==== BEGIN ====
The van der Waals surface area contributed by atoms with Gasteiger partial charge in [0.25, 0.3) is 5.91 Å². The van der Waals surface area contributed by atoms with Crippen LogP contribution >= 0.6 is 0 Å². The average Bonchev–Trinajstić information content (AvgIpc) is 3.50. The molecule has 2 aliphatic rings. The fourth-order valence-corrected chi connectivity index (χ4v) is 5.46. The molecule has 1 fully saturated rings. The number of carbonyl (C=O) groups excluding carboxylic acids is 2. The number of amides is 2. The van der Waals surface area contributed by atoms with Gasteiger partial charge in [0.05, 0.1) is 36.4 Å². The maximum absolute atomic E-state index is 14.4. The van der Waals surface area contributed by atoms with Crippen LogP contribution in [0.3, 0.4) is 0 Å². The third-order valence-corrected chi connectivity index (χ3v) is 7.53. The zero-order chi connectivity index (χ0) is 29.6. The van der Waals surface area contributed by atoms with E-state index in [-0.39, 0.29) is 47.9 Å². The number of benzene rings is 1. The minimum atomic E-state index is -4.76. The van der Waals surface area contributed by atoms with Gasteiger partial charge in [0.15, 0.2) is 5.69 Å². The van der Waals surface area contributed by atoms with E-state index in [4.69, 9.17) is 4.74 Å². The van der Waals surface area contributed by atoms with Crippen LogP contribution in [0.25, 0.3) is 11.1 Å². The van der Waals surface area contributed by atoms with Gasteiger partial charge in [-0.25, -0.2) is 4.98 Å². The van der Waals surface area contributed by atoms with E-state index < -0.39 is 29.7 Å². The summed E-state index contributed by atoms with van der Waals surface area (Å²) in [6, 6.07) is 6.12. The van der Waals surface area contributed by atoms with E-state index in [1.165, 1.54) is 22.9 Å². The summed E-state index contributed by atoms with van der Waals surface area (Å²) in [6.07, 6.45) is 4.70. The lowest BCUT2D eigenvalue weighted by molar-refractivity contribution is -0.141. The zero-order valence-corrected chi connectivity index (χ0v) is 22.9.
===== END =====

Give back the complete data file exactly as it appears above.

The van der Waals surface area contributed by atoms with Gasteiger partial charge in [0.25, 0.3) is 5.91 Å². The van der Waals surface area contributed by atoms with Crippen LogP contribution >= 0.6 is 0 Å². The average Bonchev–Trinajstić information content (AvgIpc) is 3.50. The molecule has 2 aliphatic rings. The fourth-order valence-corrected chi connectivity index (χ4v) is 5.46. The molecule has 1 fully saturated rings. The number of carbonyl (C=O) groups excluding carboxylic acids is 2. The number of amides is 2. The van der Waals surface area contributed by atoms with Gasteiger partial charge in [0.05, 0.1) is 36.4 Å². The maximum absolute atomic E-state index is 14.4. The van der Waals surface area contributed by atoms with Crippen LogP contribution in [0.3, 0.4) is 0 Å². The third-order valence-corrected chi connectivity index (χ3v) is 7.53. The zero-order chi connectivity index (χ0) is 29.6. The van der Waals surface area contributed by atoms with E-state index in [-0.39, 0.29) is 47.9 Å². The number of benzene rings is 1. The minimum atomic E-state index is -4.76. The van der Waals surface area contributed by atoms with Gasteiger partial charge in [0.15, 0.2) is 5.69 Å². The van der Waals surface area contributed by atoms with E-state index in [4.69, 9.17) is 4.74 Å². The van der Waals surface area contributed by atoms with Crippen LogP contribution in [0.25, 0.3) is 11.1 Å². The van der Waals surface area contributed by atoms with Gasteiger partial charge in [-0.25, -0.2) is 4.98 Å². The van der Waals surface area contributed by atoms with E-state index < -0.39 is 29.7 Å². The summed E-state index contributed by atoms with van der Waals surface area (Å²) in [6, 6.07) is 6.12. The van der Waals surface area contributed by atoms with E-state index in [1.165, 1.54) is 22.9 Å². The summed E-state index contributed by atoms with van der Waals surface area (Å²) in [6.07, 6.45) is 4.70. The lowest BCUT2D eigenvalue weighted by molar-refractivity contribution is -0.141. The zero-order valence-corrected chi connectivity index (χ0v) is 22.9.